Financial planning

Our recipe for spook-free financial planning

Colin Dyer

Never mind Macbeth, his witches and their ghastly concoction, the question on our lips this All Hallows’ Eve is what’s brewing in your pension pot? Forget tongue of dog and eye of newt, and we’ll let you in on a few of the real ingredients for a healthy financial future.


A pinch of suspicion

It turns out that October 31st isn’t the only day of the year when ghosts and ghouls are lurking round every corner; pension related fraud is here to haunt us all year round. In total, more than £42 million has been lost to ‘pension liberation fraud’ since April 2014, when pension freedoms were first introduced.

Victims of this kind of fraud are generally tricked into moving their pension funds into investments that either do not exist or are unable to deliver the returns that were promised. Fraudsters will also often fail to mention the tax charges associated with ‘freeing’ pension funds before age 55. This often has disastrous consequences, as it can wipe out half the value of a retirement pot in one fell swoop.

The best way to avoid these kinds of scams is to be aware: scammers’ tactics are constantly changing, but some common things to watch out for include promises of upfront cash and one-off ‘deals’ with guaranteed high returns. If it seems too good to be true… maybe it is. So if you’re ever even a little unsure, the best thing to do is to run it by your financial planner; their knowledge of the financial world means they’re well placed to spot a scam.

Research conducted by the Financial Conduct Authority earlier this month shows that more than a fifth of over-55s who have received suspected fraudulent communications stay quiet – in fact, Brits are more likely to report fly-tipping (81%) than investment scams (63%). So if you do feel spooked at all it’s important to speak up and talk to someone you trust.

A dash of good forecasting

There is no age too young, nor time too soon to start planning for your retirement. These days we are living longer than ever, and with good financial planning, we should be set to enjoy the fruits of our labours for many years after we retire.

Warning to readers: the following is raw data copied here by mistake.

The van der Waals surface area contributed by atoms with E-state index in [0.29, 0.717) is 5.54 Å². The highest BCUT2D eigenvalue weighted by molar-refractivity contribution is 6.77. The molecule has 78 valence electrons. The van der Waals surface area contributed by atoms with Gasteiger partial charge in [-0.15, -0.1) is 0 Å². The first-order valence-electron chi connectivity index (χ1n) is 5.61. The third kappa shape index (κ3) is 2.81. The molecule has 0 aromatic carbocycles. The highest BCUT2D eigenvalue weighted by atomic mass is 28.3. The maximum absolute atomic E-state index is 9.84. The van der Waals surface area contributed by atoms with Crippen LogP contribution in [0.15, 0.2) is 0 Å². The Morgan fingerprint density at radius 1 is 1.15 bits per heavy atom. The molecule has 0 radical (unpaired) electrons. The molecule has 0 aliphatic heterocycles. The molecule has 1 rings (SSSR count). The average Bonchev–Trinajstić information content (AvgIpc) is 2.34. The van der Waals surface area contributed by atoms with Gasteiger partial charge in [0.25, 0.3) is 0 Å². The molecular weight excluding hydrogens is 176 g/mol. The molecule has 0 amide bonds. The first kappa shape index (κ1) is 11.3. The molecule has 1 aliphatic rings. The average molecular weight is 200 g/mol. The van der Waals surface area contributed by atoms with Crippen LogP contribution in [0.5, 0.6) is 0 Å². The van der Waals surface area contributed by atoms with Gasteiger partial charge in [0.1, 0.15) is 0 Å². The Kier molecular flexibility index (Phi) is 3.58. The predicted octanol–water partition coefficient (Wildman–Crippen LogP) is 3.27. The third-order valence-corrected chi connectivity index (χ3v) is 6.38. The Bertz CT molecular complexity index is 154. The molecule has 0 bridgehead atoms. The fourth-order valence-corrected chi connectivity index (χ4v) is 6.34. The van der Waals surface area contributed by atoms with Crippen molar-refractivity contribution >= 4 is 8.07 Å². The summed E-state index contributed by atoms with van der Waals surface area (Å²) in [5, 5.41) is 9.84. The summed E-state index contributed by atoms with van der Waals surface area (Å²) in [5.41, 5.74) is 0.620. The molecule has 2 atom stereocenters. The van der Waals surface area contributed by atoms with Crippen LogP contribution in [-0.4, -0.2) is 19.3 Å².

Whilst we might enjoy planning for many aspects of our retirement, there are always a few unknowns that could crop up and take our financial plans off course. Long term care is an example of this, as is unexpected illness or any other unforeseen circumstances. For this reason, it is important to save while you can, think ahead and ensure that your investment strategy gives you the flexibility to change your portfolio to produce income when you need it.

A splash of smart thinking

Smart tax planning is a vital part of any financial plan, with ISAs now allowing us to invest up to £20,000 a year tax free. The only thing more frightening than not taking advantage of opportunities to save tax-free, however, is the thought of inadvertently paying unnecessary tax.

It is now widely known that, under the rules introduced in April 2015, over-55s can withdraw regular or ad-hoc sums from their pension pots. Making a large withdrawal in a single month, however, can confuse the tax man into thinking this will be your income every month, and you can become subject to a very high “emergency” tax rate.

A frightening figure released at the end of the first year of pension freedoms (April 2015-16) revealed that the treasury had banked £1.6 billion in tax, almost double its initial estimate of £910 million. A high number of people had withdrawn sums from their pensions, yet many of those people had either failed to recognise, or to reclaim, their overpaid tax.

So ensure you learn from the mistakes of the ghosts of tax-men-past, and keep your wits about you when setting up, or thinking about, your next pension withdrawal.

A cup of courage

Whilst the safest and most straightforward way to save might seem to be in a bank or building society, you could be losing out in real terms if the interest on your savings isn’t keeping pace with inflation. It’s always good to provide yourself with a ‘rainy day fund’ to cover any unforeseen circumstances, but if you’re looking to save more than this, investing in funds or stocks and shares can provide you with better growth potential and help you beat inflation.

Whilst investments can, of course, go down as well as up and it is always possible that you may get back less than you paid in, there’s a wide range of investment options available to suit everyone, from the most cautious amongst us to the biggest risk takers. So don’t be a scaredy cat this Halloween, and make sure you’re not missing out.

If you think you could benefit from some financial advice to help you avoid any unexpected spooks this Halloween (or all year round), then please get in touch. We’d be happy to offer you a no-obligation discussion with one of our expert financial planners to go over your needs and find out how we can help.


This blog should not be regarded as financial advice. Laws and tax rules may change in the future and your tax treatment is based on your individual circumstances. The information here is based on our understanding in October 2017. Investments can go down as well as up and you may get back less than you pay in.